I'm interested in making the "design-to-market" processes as accessible to suburban and rural areas as possible. I need to start cheap, but not foolish.
I'm considering some sort of PLM solution that will incorporate CAD and CAE. I may consider cloud-based as far as the environment goes although IP protection, performance, disaster recovery and business resumption are all considerations I'm factoring in.
So far, I've had a look at Dassault's CATIA and ENOVIA solutions. I have a relationship with a SolidWorks vendor already, so I'm leaning in that direction. Any other considerations? My biggest concern is integration and seamless performance through all the steps in the design-engineering-testing-marketing set of processes.
Truchard will be presented the award at the 2014 Golden Mousetrap Awards ceremony during the co-located events Pacific Design & Manufacturing, MD&M West, WestPack, PLASTEC West, Electronics West, ATX West, and AeroCon.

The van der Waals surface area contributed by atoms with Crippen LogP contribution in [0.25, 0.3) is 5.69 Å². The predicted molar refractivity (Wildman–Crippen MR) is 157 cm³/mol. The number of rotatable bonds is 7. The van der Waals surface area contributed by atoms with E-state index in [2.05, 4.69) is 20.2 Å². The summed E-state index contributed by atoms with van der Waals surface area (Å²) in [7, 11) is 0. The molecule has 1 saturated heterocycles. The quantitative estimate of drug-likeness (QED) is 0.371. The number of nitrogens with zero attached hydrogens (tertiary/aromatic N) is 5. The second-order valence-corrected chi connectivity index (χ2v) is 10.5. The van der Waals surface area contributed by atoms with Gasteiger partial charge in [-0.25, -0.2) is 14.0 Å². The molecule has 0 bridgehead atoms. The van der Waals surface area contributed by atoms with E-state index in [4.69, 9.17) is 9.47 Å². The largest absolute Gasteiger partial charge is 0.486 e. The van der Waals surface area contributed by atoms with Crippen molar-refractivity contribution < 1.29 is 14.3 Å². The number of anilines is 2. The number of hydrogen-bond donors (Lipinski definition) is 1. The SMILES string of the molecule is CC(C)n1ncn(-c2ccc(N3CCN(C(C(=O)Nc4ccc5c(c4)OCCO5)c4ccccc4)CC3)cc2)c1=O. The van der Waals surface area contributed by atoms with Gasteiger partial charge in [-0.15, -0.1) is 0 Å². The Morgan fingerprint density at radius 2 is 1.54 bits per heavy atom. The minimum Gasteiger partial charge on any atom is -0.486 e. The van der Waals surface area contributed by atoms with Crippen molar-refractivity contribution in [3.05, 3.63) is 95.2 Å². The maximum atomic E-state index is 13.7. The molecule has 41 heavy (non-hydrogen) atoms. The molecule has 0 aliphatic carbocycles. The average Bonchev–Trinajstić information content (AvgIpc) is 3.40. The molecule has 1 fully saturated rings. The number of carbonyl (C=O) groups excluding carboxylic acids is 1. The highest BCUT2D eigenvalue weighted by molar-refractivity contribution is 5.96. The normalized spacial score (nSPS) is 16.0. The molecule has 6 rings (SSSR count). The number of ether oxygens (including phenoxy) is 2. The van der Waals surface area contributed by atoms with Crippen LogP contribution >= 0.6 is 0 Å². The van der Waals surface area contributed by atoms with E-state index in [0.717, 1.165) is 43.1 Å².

In a bid to boost the viability of lithium-based electric car batteries, a team at Lawrence Berkeley National Laboratory has developed a chemistry that could possibly double an EV’s driving range while cutting its battery cost in half.
For industrial control applications, or even a simple assembly line, that machine can go almost 24/7 without a break. But what happens when the task is a little more complex? That’s where the “smart” machine would come in. The smart machine is one that has some simple (or complex in some cases) processing capability to be able to adapt to changing conditions. Such machines are suited for a host of applications, including automotive, aerospace, defense, medical, computers and electronics, telecommunications, consumer goods, and so on. This discussion will examine what’s possible with smart machines, and what tradeoffs need to be made to implement such a solution.